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Trouble starting TR7 after short drive

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615joeb Avatar
615joeb Joe Blair
Spring Hill, TN, USA   USA
I’ve noticed from time to time when I drive for a few miles, stop the car, come back after a few minutes my 1980 TR7 has some trouble starting. Eventually it does but wondered if this is common or I should have something looked at. Today’s example was I drove 3 miles to the store, spent 5 minutes inside and came back out and it took a little time to start. Any other time it has no trouble. Starts right up. Thanks for any help!

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mcmahontr7 Chris McMahon
Fort Worth, Texas, USA   USA
Joe,

Is your Tr7 fuel injected?

Chris

615joeb Avatar
615joeb Joe Blair
Spring Hill, TN, USA   USA
Hey Chris
It’s not fuel injected.
Thanks
Joe

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mcmahontr7 Chris McMahon
Fort Worth, Texas, USA   USA
I was checking the fault finding section of the repair manual. The only things I found that it might be are:
Inoperative choke
Choke sticking
Air valve sticking

Does your car have a choke and air valve that you can inspect, clean and test?

Chris

Darth V8R Avatar
Darth V8R Vance Navarrette
Beaverton, Oregon, USA   USA
1980 Triumph TR8 "Wedgie"
In reply to # 1490538 by 615joeb I’ve noticed from time to time when I drive for a few miles, stop the car, come back after a few minutes my 1980 TR7 has some trouble starting. Eventually it does but wondered if this is common or I should have something looked at. Today’s example was I drove 3 miles to the store, spent 5 minutes inside and came back out and it took a little time to start. Any other time it has no trouble. Starts right up. Thanks for any help!

First, you need to check your throttle linkage, to make sure that the linkage is allowing the carb butterflies to fully close, and that the butterflies are syncronized (opening at the same time). I would check your ignition timing too, and pull a couple of spark plugs and take a look at the insulators. They should be the color of corrugated cardboard - a light tan to an nearly white appearance (The TR7s and TR8s are set to run lean from the factory, so frequently the insulators are nearly white). If your plugs are black, then your baseline mixture is too rich, and you should start by getting a carb adjustment tool and leaning the mixture.

If you have a manual choke, you need to make sure that the choke linkage is fully releasing the chokes when the knob is pushed in.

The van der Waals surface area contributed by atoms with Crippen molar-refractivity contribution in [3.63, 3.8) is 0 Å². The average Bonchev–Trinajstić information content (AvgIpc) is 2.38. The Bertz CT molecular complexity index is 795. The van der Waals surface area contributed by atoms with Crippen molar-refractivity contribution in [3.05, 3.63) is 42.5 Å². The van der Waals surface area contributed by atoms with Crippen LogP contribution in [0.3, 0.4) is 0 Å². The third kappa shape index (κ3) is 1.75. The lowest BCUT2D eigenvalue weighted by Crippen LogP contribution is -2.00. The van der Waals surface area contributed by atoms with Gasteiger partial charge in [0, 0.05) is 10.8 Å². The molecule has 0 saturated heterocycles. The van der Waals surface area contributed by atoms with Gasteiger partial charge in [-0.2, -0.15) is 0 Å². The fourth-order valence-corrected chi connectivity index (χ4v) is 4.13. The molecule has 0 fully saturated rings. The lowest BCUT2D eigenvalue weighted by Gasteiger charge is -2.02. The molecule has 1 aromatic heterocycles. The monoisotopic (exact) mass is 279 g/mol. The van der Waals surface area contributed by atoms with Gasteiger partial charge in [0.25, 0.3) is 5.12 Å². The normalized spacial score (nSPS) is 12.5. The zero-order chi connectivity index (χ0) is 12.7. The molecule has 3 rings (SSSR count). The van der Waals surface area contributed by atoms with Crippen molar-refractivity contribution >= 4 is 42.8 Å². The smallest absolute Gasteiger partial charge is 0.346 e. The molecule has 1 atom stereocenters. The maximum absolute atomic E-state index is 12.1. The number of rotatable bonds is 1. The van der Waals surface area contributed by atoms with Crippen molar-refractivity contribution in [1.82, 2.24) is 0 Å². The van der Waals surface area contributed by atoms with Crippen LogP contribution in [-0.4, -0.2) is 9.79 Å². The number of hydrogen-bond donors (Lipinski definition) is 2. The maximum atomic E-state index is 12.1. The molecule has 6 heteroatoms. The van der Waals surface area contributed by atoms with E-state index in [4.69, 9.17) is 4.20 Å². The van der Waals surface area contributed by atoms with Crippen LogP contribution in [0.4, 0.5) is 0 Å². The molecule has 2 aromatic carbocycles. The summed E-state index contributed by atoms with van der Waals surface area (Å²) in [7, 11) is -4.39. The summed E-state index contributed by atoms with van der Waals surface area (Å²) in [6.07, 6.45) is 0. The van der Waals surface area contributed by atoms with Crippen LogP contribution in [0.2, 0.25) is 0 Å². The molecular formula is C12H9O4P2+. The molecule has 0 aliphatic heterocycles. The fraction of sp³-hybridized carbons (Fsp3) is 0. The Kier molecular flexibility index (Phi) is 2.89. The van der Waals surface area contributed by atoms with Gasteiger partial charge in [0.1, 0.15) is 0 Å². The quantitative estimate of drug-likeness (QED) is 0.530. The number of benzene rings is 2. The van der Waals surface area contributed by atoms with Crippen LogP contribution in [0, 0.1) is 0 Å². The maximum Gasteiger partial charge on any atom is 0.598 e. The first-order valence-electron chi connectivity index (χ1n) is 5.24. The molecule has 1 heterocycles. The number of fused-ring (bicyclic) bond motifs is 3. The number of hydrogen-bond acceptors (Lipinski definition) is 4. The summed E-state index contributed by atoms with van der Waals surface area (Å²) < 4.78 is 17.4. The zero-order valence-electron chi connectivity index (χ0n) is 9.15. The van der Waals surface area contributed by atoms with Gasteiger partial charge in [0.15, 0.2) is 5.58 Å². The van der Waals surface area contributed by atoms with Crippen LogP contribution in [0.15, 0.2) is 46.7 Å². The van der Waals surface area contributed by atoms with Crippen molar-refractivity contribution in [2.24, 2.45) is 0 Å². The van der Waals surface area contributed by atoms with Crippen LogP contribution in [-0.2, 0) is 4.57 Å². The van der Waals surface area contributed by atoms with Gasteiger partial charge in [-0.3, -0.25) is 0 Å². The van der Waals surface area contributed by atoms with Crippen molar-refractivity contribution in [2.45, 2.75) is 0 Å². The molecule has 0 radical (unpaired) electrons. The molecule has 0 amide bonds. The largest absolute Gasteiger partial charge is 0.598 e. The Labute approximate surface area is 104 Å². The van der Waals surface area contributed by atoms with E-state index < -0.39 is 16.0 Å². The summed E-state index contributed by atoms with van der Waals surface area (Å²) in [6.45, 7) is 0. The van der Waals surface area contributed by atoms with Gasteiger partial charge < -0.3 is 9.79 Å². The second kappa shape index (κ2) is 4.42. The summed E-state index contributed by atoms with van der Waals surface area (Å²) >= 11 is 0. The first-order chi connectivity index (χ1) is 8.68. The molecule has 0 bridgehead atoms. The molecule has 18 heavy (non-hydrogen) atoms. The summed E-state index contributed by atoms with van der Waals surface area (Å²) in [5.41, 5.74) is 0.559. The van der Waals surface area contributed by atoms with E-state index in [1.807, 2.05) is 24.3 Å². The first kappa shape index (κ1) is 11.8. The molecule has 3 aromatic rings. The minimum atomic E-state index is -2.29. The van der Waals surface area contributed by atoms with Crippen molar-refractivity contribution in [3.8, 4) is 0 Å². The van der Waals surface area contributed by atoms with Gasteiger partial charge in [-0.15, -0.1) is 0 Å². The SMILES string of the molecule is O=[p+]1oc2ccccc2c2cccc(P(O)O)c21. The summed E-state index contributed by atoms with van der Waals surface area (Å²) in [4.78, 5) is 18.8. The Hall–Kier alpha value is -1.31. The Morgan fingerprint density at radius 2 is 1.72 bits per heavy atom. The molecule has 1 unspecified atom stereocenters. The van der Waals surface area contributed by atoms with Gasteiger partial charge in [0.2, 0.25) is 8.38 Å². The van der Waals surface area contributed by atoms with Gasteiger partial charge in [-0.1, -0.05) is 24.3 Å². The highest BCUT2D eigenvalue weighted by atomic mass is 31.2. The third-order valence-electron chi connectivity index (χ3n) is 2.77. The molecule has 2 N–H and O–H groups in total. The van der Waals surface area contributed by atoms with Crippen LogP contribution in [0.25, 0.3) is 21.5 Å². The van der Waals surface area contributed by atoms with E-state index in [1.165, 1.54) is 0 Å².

If your car still has the FASD, then you need to see if it is shutting off properly. Start the car, let it warm up, and then place your thumb over the inlet to the FASD. It should not be drawing any air. (The FASD air inlet is the opening inside the air filter housing between the two carburetors).

If it is still drawing air, you should check to make sure that you have a thermostat installed in the cooling system, and that it is AT LEAST 180F, which is 82C. If your thermostat is missing, or it is the wrong temperature (e.g. 160F) then the FASD will never shut off. The temperature is usually stamped right on the thermostat itself.

If your thermostat is correct, and operating properly, but the FASD is staying on, then you probably need to hose the inside of the FASD down with some carb cleaner. They can get gummy and stick. So clean it up and see if that gets it working.

If your FASD is operating correctly and your thermostat is correct, then next I would consider the carb temperature compensators. They are the white covers on the side of the carbs, about the size of your pinky. They are held on by two screws (don't lose them, they are very small). Underneath is a bi-metal strip holding a black plastic pintle, and the smallest nyloc nut you have ever seen. These are not supposed to be adjusted, rather they are supposed to be replaced because they are so boo-hoo-hoo hard to calibrate. Simply stated, you back off the nyloc nut until you just feel the pintle lift off its seat by pushing down lightly with your finger. Then tighten the nyloc nut until you can no longer feel the pintle move when you push gently on it, and then one half turn more to fully seat the pintle. Replace the cover.

Let us know how it turns out.

Vance



1980 Platinum Metallic TR8, navy blue interior
Bare metal respray, Crower cam, raised compression
ported heads, modified Zenith carbs, 0.060" overbore

sheppjr Richard Sheppard
Huntsville, Alabama, USA   USA
Joe, do you have a spacer between the fuel pump and the block? if the spacer is missing and you have a short arm fuel pump, the TR7 can be difficult to start on a hot day.

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